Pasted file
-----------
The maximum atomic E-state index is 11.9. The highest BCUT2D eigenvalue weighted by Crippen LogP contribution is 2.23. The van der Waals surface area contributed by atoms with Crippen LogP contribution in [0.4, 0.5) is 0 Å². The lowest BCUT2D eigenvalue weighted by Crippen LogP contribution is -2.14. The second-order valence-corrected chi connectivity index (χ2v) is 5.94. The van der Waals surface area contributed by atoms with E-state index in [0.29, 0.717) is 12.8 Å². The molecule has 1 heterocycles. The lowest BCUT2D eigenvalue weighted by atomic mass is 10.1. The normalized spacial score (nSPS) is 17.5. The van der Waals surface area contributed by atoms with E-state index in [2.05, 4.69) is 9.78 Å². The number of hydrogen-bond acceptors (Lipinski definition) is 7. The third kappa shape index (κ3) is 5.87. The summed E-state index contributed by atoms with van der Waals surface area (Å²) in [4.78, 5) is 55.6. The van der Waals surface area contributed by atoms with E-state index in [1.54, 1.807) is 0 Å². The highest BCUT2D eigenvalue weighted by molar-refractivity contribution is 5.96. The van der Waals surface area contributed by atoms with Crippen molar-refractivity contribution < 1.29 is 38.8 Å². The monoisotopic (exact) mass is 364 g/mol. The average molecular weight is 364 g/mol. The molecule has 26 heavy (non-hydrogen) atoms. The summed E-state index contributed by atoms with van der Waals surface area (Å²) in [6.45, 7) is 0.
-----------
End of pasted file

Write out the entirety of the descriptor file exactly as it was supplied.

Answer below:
The maximum atomic E-state index is 11.9. The highest BCUT2D eigenvalue weighted by Crippen LogP contribution is 2.23. The van der Waals surface area contributed by atoms with Crippen LogP contribution in [0.4, 0.5) is 0 Å². The lowest BCUT2D eigenvalue weighted by Crippen LogP contribution is -2.14. The second-order valence-corrected chi connectivity index (χ2v) is 5.94. The van der Waals surface area contributed by atoms with E-state index in [0.29, 0.717) is 12.8 Å². The molecule has 1 heterocycles. The lowest BCUT2D eigenvalue weighted by atomic mass is 10.1. The normalized spacial score (nSPS) is 17.5. The van der Waals surface area contributed by atoms with E-state index in [2.05, 4.69) is 9.78 Å². The number of hydrogen-bond acceptors (Lipinski definition) is 7. The third kappa shape index (κ3) is 5.87. The summed E-state index contributed by atoms with van der Waals surface area (Å²) in [4.78, 5) is 55.6. The van der Waals surface area contributed by atoms with E-state index in [1.54, 1.807) is 0 Å². The highest BCUT2D eigenvalue weighted by molar-refractivity contribution is 5.96. The van der Waals surface area contributed by atoms with Crippen molar-refractivity contribution < 1.29 is 38.8 Å². The monoisotopic (exact) mass is 364 g/mol. The average molecular weight is 364 g/mol. The molecule has 26 heavy (non-hydrogen) atoms. The summed E-state index contributed by atoms with van der Waals surface area (Å²) in [6.45, 7) is 0.